RDF provides a way to make statements that applications can more easily process. An application cannot actually "understand" such statements, as noted already, any more than a database system "understands" terms like "employee" or "salary" in processing a query like SELECT NAME FROM EMPLOYEE WHERE SALARY > 35000. However, if an application is appropriately written, it can deal with RDF statements in a way that makes it seem like it does understand them, just as a database system and its applications can do useful work in processing employee and payroll information without understanding "employee" and "payroll". For example, a user could search the Web for all book reviews and create an average rating for each book. Then, the user could put that information back on the Web. Another Web site could take that list of book rating averages and create a "Top Ten Highest Rated Books" page. Here, the availability and use of a shared vocabulary about ratings, and a shared group of URIrefs identifying the books they apply to, allows individuals to build a mutually-understood and increasingly-powerful (as additional contributions are made) "information base" about books on the Web. The same principle applies to the vast amounts of information that people create about thousands of subjects every day on the Web.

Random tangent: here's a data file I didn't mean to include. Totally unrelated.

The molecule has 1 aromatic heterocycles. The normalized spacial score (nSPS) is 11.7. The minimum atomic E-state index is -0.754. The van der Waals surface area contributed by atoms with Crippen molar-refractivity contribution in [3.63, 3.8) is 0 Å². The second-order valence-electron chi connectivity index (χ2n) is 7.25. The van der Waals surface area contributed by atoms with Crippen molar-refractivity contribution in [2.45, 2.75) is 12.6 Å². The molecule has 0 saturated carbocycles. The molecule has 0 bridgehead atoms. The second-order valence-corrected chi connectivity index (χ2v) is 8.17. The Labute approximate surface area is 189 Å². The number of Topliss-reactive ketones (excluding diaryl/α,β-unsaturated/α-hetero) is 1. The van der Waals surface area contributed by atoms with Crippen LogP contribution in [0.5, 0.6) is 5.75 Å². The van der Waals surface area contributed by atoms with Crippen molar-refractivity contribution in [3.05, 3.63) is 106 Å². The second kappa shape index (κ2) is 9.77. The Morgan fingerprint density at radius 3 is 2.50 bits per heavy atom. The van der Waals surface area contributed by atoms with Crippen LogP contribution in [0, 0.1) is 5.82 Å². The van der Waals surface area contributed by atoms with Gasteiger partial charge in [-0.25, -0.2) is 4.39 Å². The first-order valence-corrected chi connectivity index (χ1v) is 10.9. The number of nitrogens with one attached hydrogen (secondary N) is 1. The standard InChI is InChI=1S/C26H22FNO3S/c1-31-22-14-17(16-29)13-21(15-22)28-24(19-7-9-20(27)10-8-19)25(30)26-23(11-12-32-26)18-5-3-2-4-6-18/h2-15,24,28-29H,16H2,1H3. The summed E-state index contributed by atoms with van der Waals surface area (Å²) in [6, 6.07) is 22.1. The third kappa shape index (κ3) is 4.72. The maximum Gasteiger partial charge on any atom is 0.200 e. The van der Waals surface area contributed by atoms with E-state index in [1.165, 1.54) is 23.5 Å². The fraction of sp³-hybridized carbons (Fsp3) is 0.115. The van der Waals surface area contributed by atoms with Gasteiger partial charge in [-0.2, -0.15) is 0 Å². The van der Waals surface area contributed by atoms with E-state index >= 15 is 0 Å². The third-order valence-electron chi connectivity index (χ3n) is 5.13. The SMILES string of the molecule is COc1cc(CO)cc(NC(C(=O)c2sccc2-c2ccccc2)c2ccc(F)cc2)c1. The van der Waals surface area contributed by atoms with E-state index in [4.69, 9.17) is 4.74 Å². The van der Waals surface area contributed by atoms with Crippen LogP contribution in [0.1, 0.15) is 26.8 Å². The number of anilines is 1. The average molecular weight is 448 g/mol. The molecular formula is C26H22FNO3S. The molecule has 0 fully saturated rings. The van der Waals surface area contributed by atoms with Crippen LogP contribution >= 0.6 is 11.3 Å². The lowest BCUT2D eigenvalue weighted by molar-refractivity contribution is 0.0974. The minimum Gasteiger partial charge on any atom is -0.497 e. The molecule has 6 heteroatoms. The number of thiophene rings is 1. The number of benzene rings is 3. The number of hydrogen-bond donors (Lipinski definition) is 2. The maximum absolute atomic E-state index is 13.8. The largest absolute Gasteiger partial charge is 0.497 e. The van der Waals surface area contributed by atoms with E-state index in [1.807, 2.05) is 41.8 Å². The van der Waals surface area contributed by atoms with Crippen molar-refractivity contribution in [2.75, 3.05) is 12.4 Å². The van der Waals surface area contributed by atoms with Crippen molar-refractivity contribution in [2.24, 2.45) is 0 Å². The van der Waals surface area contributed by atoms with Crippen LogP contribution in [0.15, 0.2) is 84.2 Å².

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A quote saved on Feb. 26, 2013.


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